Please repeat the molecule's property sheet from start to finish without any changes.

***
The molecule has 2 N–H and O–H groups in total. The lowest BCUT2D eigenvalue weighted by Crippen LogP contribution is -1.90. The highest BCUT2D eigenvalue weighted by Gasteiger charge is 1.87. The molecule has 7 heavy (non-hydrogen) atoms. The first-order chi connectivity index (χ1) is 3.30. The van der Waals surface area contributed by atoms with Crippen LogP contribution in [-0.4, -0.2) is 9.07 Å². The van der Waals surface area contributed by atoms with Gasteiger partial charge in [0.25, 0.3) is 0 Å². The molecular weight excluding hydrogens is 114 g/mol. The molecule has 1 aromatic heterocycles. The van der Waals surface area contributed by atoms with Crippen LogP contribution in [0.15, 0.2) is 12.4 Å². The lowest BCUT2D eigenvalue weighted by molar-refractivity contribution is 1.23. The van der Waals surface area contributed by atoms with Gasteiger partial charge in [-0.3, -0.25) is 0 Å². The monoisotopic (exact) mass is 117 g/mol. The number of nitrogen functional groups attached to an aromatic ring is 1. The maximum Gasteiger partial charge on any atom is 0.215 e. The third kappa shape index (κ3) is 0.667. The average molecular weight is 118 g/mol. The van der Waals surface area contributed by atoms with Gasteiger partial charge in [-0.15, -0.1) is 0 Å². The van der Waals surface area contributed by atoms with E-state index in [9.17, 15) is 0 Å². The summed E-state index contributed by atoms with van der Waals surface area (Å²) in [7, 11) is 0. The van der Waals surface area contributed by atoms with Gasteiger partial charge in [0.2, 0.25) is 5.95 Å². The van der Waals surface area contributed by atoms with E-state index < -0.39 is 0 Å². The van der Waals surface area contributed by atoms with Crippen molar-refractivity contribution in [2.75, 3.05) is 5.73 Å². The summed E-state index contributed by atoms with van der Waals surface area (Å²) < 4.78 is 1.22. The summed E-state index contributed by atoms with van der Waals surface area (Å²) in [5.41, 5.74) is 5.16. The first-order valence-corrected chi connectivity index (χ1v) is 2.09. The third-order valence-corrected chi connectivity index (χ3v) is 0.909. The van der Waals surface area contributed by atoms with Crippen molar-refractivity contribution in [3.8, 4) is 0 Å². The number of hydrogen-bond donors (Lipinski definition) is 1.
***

The molecule has 2 N–H and O–H groups in total. The lowest BCUT2D eigenvalue weighted by Crippen LogP contribution is -1.90. The highest BCUT2D eigenvalue weighted by Gasteiger charge is 1.87. The molecule has 7 heavy (non-hydrogen) atoms. The first-order chi connectivity index (χ1) is 3.30. The van der Waals surface area contributed by atoms with Crippen LogP contribution in [-0.4, -0.2) is 9.07 Å². The van der Waals surface area contributed by atoms with Gasteiger partial charge in [0.25, 0.3) is 0 Å². The molecular weight excluding hydrogens is 114 g/mol. The molecule has 1 aromatic heterocycles. The van der Waals surface area contributed by atoms with Crippen LogP contribution in [0.15, 0.2) is 12.4 Å². The lowest BCUT2D eigenvalue weighted by molar-refractivity contribution is 1.23. The van der Waals surface area contributed by atoms with Gasteiger partial charge in [-0.3, -0.25) is 0 Å². The monoisotopic (exact) mass is 117 g/mol. The number of nitrogen functional groups attached to an aromatic ring is 1. The maximum Gasteiger partial charge on any atom is 0.215 e. The third kappa shape index (κ3) is 0.667. The average molecular weight is 118 g/mol. The van der Waals surface area contributed by atoms with Gasteiger partial charge in [-0.15, -0.1) is 0 Å². The van der Waals surface area contributed by atoms with E-state index in [9.17, 15) is 0 Å². The summed E-state index contributed by atoms with van der Waals surface area (Å²) in [7, 11) is 0. The van der Waals surface area contributed by atoms with Gasteiger partial charge in [0.2, 0.25) is 5.95 Å². The van der Waals surface area contributed by atoms with E-state index < -0.39 is 0 Å². The van der Waals surface area contributed by atoms with Crippen molar-refractivity contribution in [2.75, 3.05) is 5.73 Å². The summed E-state index contributed by atoms with van der Waals surface area (Å²) < 4.78 is 1.22. The summed E-state index contributed by atoms with van der Waals surface area (Å²) in [5.41, 5.74) is 5.16. The first-order valence-corrected chi connectivity index (χ1v) is 2.09. The third-order valence-corrected chi connectivity index (χ3v) is 0.909. The van der Waals surface area contributed by atoms with Crippen molar-refractivity contribution in [3.8, 4) is 0 Å². The number of hydrogen-bond donors (Lipinski definition) is 1.